United States District Court, S.D. California
ORDER GRANTING DEFENDANTS' EX PARTE APPLICATION
FOR AN ORDER REQUIRING PLAINTIFFS TO SUBMIT TO MENTAL
EXAMINATIONS BY REBUTTAL EXPERTS [ECF NO. 74] AND MODIFYING
NITA L. STORMES, UNITED STATES MAGISTRATE JUDGE
the Court is Defendants' request for permission for their
rebuttal experts to perform mental evaluations of Plaintiffs
Sheila Garcia, Cassandra Garcia, C.N.G., and C.J.G pursuant
to Rule 35 of the Federal Rules of Civil Procedure. ECF No.
74. Plaintiffs opposed the application (ECF No. 77), and
Defendants filed a reply (ECF No. 79). For the reasons
explained below, the Court GRANTS
Defendants' ex parte application.
case stems from the actions of social workers for the County
of San Diego (“County”) in removing Plaintiffs
Cassandra Garcia and her two minor siblings from their home
and placing them in the County's Polinsky Children's
Center. Plaintiffs challenge the constitutionality of these
actions and also allege a claim for intentional infliction of
emotional distress. ECF No. 1. They seek damages for great
emotional and psychological distress, humiliation, and mental
anguish, in addition to other forms of relief. Id.
October 20, 2017, the parties exchanged their initial expert
designations and the reports of their retained experts. ECF
No. 74 at 2. Plaintiffs designated forensic psychologist
Glenn S. Lipson, Ph.D. and psychiatrist Lester M. Zackler,
M.D. Id. Dr. Lipson was retained “to address
the emotional distress suffered by [all four
Plaintiffs].” He “conducted evaluations of the
Garcia family, ” which included multiple days of
“behavioral observations” and interviews, and
“administer[ed] psychological testing.” Dr.
Zackler was retained “to assess [Cassandra's]
current mental status, review her past history, and to
provide a diagnostic assessment and treatment
to the Court's current scheduling order, fact discovery
closed on July 26, 2017, rebuttal expert reports were due to
be exchanged by November 10, 2017, and expert discovery is to
be completed by December 1, 2017. ECF No. 70.
Rule 35, a court may order a mental examination of a party
whose mental condition is in controversy, so long as the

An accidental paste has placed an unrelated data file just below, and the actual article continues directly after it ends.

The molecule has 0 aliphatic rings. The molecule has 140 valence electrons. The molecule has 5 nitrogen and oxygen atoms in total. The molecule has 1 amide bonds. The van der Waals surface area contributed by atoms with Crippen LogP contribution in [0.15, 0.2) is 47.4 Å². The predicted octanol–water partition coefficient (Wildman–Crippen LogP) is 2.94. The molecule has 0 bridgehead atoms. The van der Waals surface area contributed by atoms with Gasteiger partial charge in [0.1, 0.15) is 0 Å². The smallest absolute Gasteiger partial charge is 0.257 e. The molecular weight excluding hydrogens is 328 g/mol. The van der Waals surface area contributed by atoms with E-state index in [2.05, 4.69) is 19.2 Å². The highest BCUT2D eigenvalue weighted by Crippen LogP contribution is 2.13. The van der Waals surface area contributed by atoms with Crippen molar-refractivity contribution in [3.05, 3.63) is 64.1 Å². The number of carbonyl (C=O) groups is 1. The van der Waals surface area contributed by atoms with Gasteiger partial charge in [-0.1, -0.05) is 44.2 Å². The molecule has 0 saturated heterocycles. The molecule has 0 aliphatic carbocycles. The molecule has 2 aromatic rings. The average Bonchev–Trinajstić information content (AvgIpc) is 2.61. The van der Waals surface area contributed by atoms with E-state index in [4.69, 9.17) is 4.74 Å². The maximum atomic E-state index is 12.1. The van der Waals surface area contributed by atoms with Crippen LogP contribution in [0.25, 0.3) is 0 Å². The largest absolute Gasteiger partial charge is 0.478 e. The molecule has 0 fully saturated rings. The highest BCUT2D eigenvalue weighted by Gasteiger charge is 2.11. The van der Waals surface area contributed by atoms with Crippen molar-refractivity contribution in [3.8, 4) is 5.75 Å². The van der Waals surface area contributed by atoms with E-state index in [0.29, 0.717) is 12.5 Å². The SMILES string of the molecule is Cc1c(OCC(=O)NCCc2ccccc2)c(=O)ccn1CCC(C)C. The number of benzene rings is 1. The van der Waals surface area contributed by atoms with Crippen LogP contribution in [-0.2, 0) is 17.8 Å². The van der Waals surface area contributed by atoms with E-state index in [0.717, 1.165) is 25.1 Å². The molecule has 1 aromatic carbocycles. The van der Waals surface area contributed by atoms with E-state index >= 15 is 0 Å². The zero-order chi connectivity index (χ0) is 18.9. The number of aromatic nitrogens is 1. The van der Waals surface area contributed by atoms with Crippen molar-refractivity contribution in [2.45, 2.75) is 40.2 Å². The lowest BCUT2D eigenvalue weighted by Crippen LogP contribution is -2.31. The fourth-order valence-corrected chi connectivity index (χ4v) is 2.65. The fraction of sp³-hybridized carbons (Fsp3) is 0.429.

examination is conducted by “a suitably licensed or
certified examiner.” Fed.R.Civ.P. 35(a)(1). The
requesting party must demonstrate good cause for the
examination and provide notice to all parties, including the
person to be examined. Fed.R.Civ.P. 35(a)(2)(A). If good
cause is shown, the court's order “must specify the
time, place, manner, conditions, and scope of the
examination, as well as the person or persons who will
perform it.” Fed.R.Civ.P. 35(a)(2)(B).
“good cause” and “in controversy”
requirements “are not met by mere conclusory
allegations of the pleadings-nor by mere relevance to the
case, ” unless the pleadings specifically assert a
mental or physical injury, such as in a negligence action.
Schlagenhauf v. Holder, 379 U.S. 104, 118-19 (1964).
Merely claiming damages for emotional distress is
insufficient to place a party's mental condition
“in controversy.” Turner v. Imperial
Stores, 161 F.R.D. 89, 98 (S.D. Cal. 1995). Rather,
courts will order an independent mental examination where the
plaintiff alleges emotional distress damages and one or more
of the following:
(1) a cause of action for intentional or negligent infliction
of emotional distress; 2) an allegation of a specific mental
or psychiatric injury or disorder; 3) a claim of unusually
severe emotional distress; 4) plaintiff's offer of expert
testimony to support a claim of emotional distress; and/or 5)
plaintiff's concession that his or her mental condition
is “in controversy” within the meaning of Rule
Turner v. Imperial Stores, 161 F.R.D. 89, 95 (S.D.
seek permission to have their rebuttal experts conduct their
own independent mental examinations (“IMEs”) of
Plaintiffs before drafting rebuttal reports. ECF No. 74 at 1.
Plaintiffs object to Defendants' request, arguing that
Defendants should have anticipated Plaintiffs'
designations and made the request for these mental
evaluations during the fact discovery stage. Id. at
5, 7-10. Plaintiffs also point out that Defendants failed to
comply with this Court's Chambers Rules by raising their
issue ex parte and that Defendants have not
shown good cause for the Court to modify its scheduling order
to allow late discovery. Id. at 5-7. Finally,
Plaintiffs contend that granting Defendants' request
would prejudice Plaintiffs. Id. at 10-11.